Hi, To resolve the error “cannot compute Mul as input #1(zero-based) was expected to be a double tensor but is a float tensor [Op:Mul]” in compute_layer_style_cost, I added numpy() in reduce_sum and it resolved the above error. Alternatively, tried to cast reduce_sum to float64 and this also resolved the above error and made the test pass at compute_layer_style_cost. But when it comes to train_step, the error is thrown in compute_layer_style_cost fn call that ‘Tensor’ object has no attribute ‘numpy’. When tried type-casting in compute_layer_style_cost, the error in train_step becomes “Unexpected cost for epoch 0: -318755264.80295044 != 25629.055”. I have gone through all the discussion topics, unfortunately could not find a proper solution. Please help.

It is not a good idea to use numpy functions when you’re working in TF. The reason is that gradients are computed in TF automatically: you don’t have to worry about writing the back propagation code. But if you include numpy functions in the compute graph, then the gradient computations will fail because only TF functions have the “autograd” logic.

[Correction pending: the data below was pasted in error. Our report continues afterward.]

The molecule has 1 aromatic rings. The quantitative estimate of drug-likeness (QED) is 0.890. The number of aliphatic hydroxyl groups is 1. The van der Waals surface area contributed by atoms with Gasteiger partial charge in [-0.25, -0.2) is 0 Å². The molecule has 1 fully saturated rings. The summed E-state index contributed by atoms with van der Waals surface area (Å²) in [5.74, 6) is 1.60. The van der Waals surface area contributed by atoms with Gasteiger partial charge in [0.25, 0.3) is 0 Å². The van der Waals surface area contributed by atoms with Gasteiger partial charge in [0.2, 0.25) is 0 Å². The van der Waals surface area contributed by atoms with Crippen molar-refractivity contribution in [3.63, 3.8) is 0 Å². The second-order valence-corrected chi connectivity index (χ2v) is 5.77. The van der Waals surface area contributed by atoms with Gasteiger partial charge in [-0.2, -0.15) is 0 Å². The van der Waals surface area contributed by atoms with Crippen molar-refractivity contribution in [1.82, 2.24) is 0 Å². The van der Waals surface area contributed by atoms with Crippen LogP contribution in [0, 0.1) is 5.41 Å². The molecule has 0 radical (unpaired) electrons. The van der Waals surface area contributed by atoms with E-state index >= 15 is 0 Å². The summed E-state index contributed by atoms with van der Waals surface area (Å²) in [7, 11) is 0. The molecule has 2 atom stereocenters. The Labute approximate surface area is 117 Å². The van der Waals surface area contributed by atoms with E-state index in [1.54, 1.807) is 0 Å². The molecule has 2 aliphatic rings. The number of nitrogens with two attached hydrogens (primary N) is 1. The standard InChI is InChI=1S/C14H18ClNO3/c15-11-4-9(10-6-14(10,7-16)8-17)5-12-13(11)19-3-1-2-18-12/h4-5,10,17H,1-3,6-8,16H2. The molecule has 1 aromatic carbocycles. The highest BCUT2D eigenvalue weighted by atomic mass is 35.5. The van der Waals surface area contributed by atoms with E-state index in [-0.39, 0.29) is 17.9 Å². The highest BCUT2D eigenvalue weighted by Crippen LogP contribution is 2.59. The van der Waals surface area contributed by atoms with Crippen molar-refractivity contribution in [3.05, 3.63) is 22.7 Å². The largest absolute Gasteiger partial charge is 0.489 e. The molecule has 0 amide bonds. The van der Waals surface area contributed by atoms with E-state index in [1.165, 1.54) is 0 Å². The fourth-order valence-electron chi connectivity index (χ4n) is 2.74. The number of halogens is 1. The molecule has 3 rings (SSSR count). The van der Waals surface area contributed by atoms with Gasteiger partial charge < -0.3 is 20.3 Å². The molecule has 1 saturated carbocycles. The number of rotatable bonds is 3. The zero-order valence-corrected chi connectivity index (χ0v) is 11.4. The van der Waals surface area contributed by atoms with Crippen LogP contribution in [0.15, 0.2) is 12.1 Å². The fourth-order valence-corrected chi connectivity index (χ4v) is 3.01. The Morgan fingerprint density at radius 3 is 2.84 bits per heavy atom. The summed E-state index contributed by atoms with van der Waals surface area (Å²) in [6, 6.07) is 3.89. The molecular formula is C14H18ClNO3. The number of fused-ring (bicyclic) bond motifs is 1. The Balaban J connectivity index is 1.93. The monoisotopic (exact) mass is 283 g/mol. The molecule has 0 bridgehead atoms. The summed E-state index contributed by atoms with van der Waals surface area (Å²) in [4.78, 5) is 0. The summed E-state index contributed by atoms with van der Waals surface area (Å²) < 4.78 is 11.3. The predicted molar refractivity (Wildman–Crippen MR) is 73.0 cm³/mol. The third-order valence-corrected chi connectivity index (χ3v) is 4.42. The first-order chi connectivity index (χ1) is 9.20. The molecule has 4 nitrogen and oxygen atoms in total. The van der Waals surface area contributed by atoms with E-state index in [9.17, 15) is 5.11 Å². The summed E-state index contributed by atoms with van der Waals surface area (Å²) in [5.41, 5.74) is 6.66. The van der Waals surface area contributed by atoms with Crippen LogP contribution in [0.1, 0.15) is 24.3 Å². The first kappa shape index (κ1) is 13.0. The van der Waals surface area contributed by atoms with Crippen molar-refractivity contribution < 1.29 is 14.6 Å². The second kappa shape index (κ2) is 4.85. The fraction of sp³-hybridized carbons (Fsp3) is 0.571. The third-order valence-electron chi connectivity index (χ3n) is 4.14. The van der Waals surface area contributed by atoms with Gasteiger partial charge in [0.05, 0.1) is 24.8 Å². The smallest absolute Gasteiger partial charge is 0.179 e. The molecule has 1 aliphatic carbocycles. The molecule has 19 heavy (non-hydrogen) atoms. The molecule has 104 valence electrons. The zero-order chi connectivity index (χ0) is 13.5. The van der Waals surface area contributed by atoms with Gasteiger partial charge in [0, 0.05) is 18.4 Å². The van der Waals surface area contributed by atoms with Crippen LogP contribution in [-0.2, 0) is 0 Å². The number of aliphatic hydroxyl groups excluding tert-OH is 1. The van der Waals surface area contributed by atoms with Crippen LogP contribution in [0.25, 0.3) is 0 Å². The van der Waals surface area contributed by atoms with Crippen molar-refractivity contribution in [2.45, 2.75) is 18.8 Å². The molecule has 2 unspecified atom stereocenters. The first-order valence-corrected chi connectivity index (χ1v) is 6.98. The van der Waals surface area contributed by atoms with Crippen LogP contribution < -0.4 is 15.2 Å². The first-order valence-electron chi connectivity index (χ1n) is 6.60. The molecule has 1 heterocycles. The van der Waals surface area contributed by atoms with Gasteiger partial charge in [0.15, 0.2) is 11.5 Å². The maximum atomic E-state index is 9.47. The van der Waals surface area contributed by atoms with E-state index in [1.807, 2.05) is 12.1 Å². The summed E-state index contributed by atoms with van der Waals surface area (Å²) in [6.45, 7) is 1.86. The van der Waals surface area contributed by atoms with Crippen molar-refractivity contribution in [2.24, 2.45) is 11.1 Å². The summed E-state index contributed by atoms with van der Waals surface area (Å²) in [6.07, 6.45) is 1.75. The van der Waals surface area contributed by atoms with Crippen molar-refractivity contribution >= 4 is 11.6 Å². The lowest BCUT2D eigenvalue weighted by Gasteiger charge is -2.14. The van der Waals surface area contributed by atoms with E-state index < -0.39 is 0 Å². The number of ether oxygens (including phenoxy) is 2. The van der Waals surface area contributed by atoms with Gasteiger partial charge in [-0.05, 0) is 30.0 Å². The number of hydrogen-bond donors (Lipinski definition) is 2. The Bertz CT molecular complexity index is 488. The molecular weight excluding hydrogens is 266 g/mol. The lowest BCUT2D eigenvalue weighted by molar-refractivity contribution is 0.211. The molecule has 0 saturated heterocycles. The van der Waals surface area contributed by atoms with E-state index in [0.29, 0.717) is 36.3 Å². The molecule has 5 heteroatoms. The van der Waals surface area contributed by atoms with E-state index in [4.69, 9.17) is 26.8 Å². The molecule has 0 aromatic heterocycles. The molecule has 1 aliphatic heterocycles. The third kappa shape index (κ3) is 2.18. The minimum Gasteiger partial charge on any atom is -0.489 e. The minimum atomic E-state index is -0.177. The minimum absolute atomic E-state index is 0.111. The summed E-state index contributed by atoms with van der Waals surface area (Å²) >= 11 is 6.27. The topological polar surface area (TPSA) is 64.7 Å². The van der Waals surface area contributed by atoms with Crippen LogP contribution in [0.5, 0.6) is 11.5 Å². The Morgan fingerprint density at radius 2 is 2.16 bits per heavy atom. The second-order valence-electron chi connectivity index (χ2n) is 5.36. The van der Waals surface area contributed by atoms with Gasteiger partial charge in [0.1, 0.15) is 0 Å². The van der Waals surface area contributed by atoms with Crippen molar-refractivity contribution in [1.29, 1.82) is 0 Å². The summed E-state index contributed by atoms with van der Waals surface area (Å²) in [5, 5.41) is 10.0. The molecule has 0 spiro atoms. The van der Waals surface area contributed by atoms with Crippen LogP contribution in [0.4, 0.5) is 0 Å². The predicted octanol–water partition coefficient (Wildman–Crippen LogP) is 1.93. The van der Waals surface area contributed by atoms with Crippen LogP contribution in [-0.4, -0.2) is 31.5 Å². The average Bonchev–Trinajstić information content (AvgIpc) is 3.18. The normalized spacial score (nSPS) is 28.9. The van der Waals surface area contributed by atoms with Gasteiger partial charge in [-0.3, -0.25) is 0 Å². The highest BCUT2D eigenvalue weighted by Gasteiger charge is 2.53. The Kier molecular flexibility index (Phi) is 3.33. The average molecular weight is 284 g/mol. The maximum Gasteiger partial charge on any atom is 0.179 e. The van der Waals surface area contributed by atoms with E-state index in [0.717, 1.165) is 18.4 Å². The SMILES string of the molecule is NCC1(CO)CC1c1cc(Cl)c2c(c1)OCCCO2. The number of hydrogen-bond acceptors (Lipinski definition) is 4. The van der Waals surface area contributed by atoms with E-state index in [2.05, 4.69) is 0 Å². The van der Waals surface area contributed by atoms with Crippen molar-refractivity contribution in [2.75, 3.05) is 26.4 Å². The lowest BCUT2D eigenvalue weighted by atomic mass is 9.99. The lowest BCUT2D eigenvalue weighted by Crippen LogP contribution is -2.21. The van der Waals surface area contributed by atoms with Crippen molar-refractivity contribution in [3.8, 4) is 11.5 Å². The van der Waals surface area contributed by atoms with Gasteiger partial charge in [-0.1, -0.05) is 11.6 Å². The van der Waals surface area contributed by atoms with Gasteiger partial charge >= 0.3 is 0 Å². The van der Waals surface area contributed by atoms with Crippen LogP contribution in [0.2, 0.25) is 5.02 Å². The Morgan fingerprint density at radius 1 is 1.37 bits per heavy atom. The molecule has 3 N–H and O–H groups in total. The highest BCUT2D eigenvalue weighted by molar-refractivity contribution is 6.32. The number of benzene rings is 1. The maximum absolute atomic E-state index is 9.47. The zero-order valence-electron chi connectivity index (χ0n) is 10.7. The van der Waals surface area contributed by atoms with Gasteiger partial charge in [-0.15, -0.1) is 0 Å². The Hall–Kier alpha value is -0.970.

You can use numpy in places that are not involved in the gradients, though. E.g. computing the constant values involving fractions and the dimensions. But there you need to be careful to do everything in floating point. Use `1.`

instead of just `1`

or `4.`

instead of `4`

… Had to be careful with the punctuation there not to confuse the issue further!

There should be no need to coerce types anywhere in your code.

On the point about the floating point constants, did you find this thread? Anytime someone ends up with a negative cost value, this is the first thing to check. There’s no way costs should ever be negative, right?

Indeed I had tried the solution in the thread, but partially! I tried tf.math.divide instead of “/”, but didn’t change 'tf.square into **2. Now tried as per the solution and worked like a charm :). Thank you very much Paul.